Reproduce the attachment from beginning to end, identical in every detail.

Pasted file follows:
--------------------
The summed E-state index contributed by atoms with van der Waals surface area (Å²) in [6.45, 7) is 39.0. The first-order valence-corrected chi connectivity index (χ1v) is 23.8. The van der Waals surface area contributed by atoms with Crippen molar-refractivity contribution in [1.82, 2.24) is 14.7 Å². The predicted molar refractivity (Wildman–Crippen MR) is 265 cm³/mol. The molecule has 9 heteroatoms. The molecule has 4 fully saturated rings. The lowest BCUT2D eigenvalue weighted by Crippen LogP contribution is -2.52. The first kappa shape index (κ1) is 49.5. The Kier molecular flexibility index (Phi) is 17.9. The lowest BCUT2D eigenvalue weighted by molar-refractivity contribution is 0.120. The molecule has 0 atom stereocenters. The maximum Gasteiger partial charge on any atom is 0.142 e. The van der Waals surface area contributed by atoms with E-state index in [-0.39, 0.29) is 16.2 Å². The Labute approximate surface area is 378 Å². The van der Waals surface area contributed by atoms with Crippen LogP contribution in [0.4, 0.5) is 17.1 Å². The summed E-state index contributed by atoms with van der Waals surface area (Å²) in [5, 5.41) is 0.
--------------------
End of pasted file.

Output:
The summed E-state index contributed by atoms with van der Waals surface area (Å²) in [6.45, 7) is 39.0. The first-order valence-corrected chi connectivity index (χ1v) is 23.8. The van der Waals surface area contributed by atoms with Crippen molar-refractivity contribution in [1.82, 2.24) is 14.7 Å². The predicted molar refractivity (Wildman–Crippen MR) is 265 cm³/mol. The molecule has 9 heteroatoms. The molecule has 4 fully saturated rings. The lowest BCUT2D eigenvalue weighted by Crippen LogP contribution is -2.52. The first kappa shape index (κ1) is 49.5. The Kier molecular flexibility index (Phi) is 17.9. The lowest BCUT2D eigenvalue weighted by molar-refractivity contribution is 0.120. The molecule has 0 atom stereocenters. The maximum Gasteiger partial charge on any atom is 0.142 e. The van der Waals surface area contributed by atoms with E-state index in [-0.39, 0.29) is 16.2 Å². The Labute approximate surface area is 378 Å². The van der Waals surface area contributed by atoms with Crippen LogP contribution in [0.4, 0.5) is 17.1 Å². The summed E-state index contributed by atoms with van der Waals surface area (Å²) in [5, 5.41) is 0.